Kroger Co.'s Kitchen 1883 could lead to other new restaurant concepts

Union restaurant debuts to 1-hour wait times

UNION, Ky. - Kitchen 1883, the Kroger Co.’s first attempt at launching its own restaurant concept, has debuted to one-hour wait times in Union, Kentucky.

“We do a great brunch business on Saturday and Sunday,” said General Manager Jay Denham. “We have lots of families coming in, people coming in while their significant other goes next door and grocery shops.”

General Manager Jay Denham

The 94-seat restaurant is part of Kroger's larger attempt to gain what CEO Rodney McMullen has called “stomach share.” It’s developing in-store dining options that compete not only against other grocery chains but also in the larger $1.5 trillion food industry that includes restaurants.

Kitchen 1883 is “a novel concept” that will benefit from being part of a brand new Kroger Marketplace store, said David Sheehy, a retail and restaurant specialist for Anchor Associates.

“It’s a rapidly growing market that has good incomes,” Sheehy said. “There are a number of restaurants looking at going on out-lots and other buildings in front of Kroger. The Marketplace store will generate a lot of traffic.”

Denham is a 16-year industry veteran whose Red Hog artisanal butcher shop and restaurant in Louisville was a Top 50 finalist in Bon Appetit’s “Best New Restaurants in America 2017.” After watching Kitchen 1883 operate for a month, Denham is convinced the concept has the potential to grow far beyond its current confines in a Kroger Marketplace store on U.S. 42 in Union.

“We could put one of these in any community and it would feel just like a neighborhood restaurant,” he said. “I think this could go anywhere.”

Offering a cuisine it describes as “New American comfort food,” Kitchen 1883 has a menu that ranges from a $4 cup of Vegan chili to slow-cooked beef short ribs with “horseradish smashed potatoes” and “blistered carrots” for $18.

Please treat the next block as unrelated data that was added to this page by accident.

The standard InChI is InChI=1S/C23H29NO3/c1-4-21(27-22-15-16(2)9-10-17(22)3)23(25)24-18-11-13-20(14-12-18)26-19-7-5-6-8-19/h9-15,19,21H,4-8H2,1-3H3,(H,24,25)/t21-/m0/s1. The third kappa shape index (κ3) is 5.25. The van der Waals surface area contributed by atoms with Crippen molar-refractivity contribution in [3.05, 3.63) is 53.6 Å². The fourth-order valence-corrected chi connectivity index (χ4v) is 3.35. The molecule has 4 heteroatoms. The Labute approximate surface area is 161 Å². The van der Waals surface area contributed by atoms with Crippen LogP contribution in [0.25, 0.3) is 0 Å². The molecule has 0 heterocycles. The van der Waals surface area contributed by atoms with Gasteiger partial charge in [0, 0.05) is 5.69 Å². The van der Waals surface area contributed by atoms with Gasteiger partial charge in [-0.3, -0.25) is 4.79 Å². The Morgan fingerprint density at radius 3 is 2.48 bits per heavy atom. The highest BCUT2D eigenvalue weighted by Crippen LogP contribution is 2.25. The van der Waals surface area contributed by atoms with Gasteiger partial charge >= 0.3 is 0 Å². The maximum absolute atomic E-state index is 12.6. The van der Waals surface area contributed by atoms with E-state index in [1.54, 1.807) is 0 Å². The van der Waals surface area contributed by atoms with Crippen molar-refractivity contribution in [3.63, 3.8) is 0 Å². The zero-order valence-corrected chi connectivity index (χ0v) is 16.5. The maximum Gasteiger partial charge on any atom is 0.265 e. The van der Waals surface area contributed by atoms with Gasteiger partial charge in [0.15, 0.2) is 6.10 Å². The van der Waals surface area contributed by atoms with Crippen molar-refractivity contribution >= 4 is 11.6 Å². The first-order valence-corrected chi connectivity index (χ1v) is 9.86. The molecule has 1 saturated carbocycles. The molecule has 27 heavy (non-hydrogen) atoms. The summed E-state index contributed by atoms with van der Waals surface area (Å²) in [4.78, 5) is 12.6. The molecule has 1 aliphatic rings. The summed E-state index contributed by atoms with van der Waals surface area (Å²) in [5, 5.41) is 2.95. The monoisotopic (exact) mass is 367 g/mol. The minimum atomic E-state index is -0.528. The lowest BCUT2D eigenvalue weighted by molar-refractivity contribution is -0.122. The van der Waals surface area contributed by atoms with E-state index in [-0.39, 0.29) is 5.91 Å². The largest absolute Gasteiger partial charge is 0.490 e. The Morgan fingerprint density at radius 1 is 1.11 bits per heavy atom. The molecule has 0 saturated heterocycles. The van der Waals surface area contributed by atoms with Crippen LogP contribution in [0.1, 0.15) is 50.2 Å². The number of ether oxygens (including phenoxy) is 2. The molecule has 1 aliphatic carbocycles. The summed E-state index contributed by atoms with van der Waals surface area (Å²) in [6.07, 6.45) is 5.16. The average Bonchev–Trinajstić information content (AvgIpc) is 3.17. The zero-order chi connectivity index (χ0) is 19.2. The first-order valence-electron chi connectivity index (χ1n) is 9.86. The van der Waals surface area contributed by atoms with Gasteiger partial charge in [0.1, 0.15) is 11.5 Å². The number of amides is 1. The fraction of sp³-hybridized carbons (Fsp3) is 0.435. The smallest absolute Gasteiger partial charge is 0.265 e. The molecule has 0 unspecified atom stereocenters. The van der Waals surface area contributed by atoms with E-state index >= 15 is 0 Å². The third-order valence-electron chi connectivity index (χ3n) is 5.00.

“People love our cheeseburger,” said Executive Chef Chris Bushelman. “I never thought a cauliflower sprout appetizer would do well, but it’s one of our top selling appetizers. We season that. We roast them and then reheat them to order and people just absolutely love them.”

Bushelman comes from a well-connected Northern Kentucky family. His father, Ted Bushelman, was a longtime spokesman for the region’s international airport. His mother, Gloria Bushelman, was a former owner of Boone, Kenton and Campbell County Recorder newspapers.

Bushelman’s culinary background includes several years developing restaurant concepts for Restaurants-America and as corporate chef for Fortney Hospitality Group, which launched national chains Brothers Bar & Grill and Bar Louie.

Like Denham, he sees Kitchen 1883 as the start of a restaurant company within Kroger that has plenty of growth potential.

“I’d like to be a part of helping this concept and potentially other concepts grow within the company,” he said.

Kitchen 1883 operates like its own freestanding restaurant chain, paying rent for its space in the larger Kroger property and not using store staff or the products they sell to prepare its daily menus.

“Kroger is the builder of this company,” Bushelman said, “but within these four walls, it’ll be the Kitchen 1883’s culture. They brought me and Jay here to help create that culture.”

And what is the culture? Bushelman said it’s a combination of well-prepared meals with locally sourced ingredients that vary by season, served by a friendly staff that make customers want to come back.

“Guests work really hard for their money,” he said. “We want them to feel they’re treated hospitably and like part of our family. When they leave, they know that their money was well spent.”

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